Monday, September 10, 2012

United Airlines Is for Lovers

         The significant shift in cohabitation in the 1980s was the decline in the criminalization of cohabitation and the rise of cohabitation as an “incomplete institution,” a form of relationship recognized in law and in benefits provided by private and public employers. In Not Just Roommates: Cohabitation after the Sexual Revolution (University of Chicago Press, 2012) I told the story of the origins and development of domestic partner benefits. Ryan Patrick Murphy, “United Airlines is For Lovers” Flight Attendant Activism and the Family Values Economy in the 1990s” Radical History Review 111 (Winter, 2012): 100-112, picks up the story at the end of the 1990s.  He frames the fight for domestic partner benefits in San Francisco in terms of a coalition of flight attendant labor activists allied with AIDS activists and gay rights organizations. 

            In 1997 United Airlines went to court to avoid having to offer domestic partner benefits to its employees in San Francisco and elsewhere. They argued that San Francisco’s domestic partner ordinance violated the interstate commerce clause because it allowed a municipality to govern commerce outside of the state of California. They further claimed that the law violated the airline regulation act because it forced airlines to raise prices in order to pay for rising mandated labor costs. After two years of litigation, United Airlines eventually withdrew its suit, apparently when the company replaced its old CEO. But when they capitulated, they created an unusual two-tier benefit that promoted marriage and compensated same-sex couples for the denial of being able to marry. Thus, United’s same-sex couples received health and pension coverage; unmarried domestic partners got the right to bereavement leave.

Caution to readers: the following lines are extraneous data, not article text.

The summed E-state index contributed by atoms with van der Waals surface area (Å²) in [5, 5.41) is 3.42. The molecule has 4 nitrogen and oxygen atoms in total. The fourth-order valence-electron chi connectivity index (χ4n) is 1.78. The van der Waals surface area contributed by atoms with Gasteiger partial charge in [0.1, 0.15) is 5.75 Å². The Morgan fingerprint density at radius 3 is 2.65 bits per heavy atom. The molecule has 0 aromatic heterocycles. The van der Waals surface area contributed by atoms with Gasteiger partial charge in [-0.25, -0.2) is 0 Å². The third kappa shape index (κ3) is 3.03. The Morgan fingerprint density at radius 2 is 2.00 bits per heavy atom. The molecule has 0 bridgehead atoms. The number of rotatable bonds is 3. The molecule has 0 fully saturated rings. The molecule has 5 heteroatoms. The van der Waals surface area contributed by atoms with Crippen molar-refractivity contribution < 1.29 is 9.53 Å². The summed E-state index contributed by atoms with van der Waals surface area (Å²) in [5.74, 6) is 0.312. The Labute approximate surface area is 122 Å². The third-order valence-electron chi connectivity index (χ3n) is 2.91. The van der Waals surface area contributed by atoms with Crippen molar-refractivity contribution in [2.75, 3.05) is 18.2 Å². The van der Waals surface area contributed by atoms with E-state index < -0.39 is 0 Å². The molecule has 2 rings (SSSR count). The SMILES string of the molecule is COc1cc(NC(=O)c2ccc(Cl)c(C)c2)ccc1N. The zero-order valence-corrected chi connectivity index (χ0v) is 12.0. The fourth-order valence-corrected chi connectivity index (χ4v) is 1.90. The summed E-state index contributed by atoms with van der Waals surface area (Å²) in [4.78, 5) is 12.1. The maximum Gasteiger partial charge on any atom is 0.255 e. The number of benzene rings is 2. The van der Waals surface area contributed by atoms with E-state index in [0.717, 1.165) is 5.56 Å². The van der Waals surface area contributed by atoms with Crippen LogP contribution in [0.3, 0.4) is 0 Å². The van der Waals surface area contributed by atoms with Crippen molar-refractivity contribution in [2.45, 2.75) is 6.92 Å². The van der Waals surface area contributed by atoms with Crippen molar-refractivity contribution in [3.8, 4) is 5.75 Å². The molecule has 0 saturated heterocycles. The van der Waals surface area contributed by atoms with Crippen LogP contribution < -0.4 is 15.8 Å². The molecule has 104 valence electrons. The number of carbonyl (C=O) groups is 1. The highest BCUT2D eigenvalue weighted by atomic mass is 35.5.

Murphy thinks an important theme in U.S. history in the 1990s is corporate cost cutting, labor activism, gay activism, and the recognition of nontraditional families. He argues that discourse about “family values” is not simply a backlash against the sexual revolution but a response to the fact that with fewer social supports, the working class has had to rely much more on family and kin for social support. His particular call to action is that “we must move nontraditional families from the margins of political practice” to “the center of demands for a fair economy.”